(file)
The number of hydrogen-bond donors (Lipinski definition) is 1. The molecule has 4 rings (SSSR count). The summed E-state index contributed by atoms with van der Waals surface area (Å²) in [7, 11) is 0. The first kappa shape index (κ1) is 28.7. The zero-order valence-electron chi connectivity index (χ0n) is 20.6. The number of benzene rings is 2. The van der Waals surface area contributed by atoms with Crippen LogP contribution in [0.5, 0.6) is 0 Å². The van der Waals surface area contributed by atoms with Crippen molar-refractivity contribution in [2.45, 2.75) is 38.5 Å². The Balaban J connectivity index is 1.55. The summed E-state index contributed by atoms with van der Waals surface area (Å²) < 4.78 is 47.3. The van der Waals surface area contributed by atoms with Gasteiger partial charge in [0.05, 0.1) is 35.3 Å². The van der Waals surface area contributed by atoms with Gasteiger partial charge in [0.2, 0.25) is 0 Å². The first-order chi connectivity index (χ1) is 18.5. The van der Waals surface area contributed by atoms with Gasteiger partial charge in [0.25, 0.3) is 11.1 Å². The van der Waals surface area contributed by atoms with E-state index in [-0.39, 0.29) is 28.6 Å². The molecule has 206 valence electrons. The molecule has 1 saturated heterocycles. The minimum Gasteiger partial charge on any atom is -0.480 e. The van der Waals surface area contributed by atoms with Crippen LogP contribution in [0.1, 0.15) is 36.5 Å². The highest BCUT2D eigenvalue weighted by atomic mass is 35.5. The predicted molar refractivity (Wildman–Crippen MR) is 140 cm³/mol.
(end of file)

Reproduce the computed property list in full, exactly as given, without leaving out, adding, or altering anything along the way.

The number of hydrogen-bond donors (Lipinski definition) is 1. The molecule has 4 rings (SSSR count). The summed E-state index contributed by atoms with van der Waals surface area (Å²) in [7, 11) is 0. The first kappa shape index (κ1) is 28.7. The zero-order valence-electron chi connectivity index (χ0n) is 20.6. The number of benzene rings is 2. The van der Waals surface area contributed by atoms with Crippen LogP contribution in [0.5, 0.6) is 0 Å². The van der Waals surface area contributed by atoms with Crippen molar-refractivity contribution in [2.45, 2.75) is 38.5 Å². The Balaban J connectivity index is 1.55. The summed E-state index contributed by atoms with van der Waals surface area (Å²) < 4.78 is 47.3. The van der Waals surface area contributed by atoms with Gasteiger partial charge in [0.05, 0.1) is 35.3 Å². The van der Waals surface area contributed by atoms with Gasteiger partial charge in [0.2, 0.25) is 0 Å². The first-order chi connectivity index (χ1) is 18.5. The van der Waals surface area contributed by atoms with Gasteiger partial charge in [0.25, 0.3) is 11.1 Å². The van der Waals surface area contributed by atoms with E-state index in [-0.39, 0.29) is 28.6 Å². The molecule has 206 valence electrons. The molecule has 1 saturated heterocycles. The minimum Gasteiger partial charge on any atom is -0.480 e. The van der Waals surface area contributed by atoms with Crippen LogP contribution in [0.1, 0.15) is 36.5 Å². The highest BCUT2D eigenvalue weighted by atomic mass is 35.5. The predicted molar refractivity (Wildman–Crippen MR) is 140 cm³/mol.